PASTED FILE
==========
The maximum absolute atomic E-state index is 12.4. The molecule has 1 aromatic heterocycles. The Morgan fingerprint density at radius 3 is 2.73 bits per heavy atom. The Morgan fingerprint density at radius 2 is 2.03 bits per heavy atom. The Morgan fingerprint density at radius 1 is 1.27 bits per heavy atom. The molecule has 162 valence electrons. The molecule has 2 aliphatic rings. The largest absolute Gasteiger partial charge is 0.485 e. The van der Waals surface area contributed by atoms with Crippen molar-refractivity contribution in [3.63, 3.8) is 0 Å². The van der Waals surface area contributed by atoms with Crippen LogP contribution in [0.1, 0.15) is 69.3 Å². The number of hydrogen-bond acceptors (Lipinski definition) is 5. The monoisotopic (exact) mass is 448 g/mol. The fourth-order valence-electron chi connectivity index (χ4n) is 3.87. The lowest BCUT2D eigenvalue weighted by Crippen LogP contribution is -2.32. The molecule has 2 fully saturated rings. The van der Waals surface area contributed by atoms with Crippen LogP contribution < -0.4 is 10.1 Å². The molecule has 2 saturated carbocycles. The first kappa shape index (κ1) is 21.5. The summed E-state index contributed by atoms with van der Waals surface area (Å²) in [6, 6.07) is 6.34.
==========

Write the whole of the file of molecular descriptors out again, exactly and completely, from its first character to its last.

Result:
The maximum absolute atomic E-state index is 12.4. The molecule has 1 aromatic heterocycles. The Morgan fingerprint density at radius 3 is 2.73 bits per heavy atom. The Morgan fingerprint density at radius 2 is 2.03 bits per heavy atom. The Morgan fingerprint density at radius 1 is 1.27 bits per heavy atom. The molecule has 162 valence electrons. The molecule has 2 aliphatic rings. The largest absolute Gasteiger partial charge is 0.485 e. The van der Waals surface area contributed by atoms with Crippen molar-refractivity contribution in [3.63, 3.8) is 0 Å². The van der Waals surface area contributed by atoms with Crippen LogP contribution in [0.1, 0.15) is 69.3 Å². The number of hydrogen-bond acceptors (Lipinski definition) is 5. The monoisotopic (exact) mass is 448 g/mol. The fourth-order valence-electron chi connectivity index (χ4n) is 3.87. The lowest BCUT2D eigenvalue weighted by Crippen LogP contribution is -2.32. The molecule has 2 fully saturated rings. The van der Waals surface area contributed by atoms with Crippen LogP contribution < -0.4 is 10.1 Å². The molecule has 2 saturated carbocycles. The first kappa shape index (κ1) is 21.5. The summed E-state index contributed by atoms with van der Waals surface area (Å²) in [6, 6.07) is 6.34.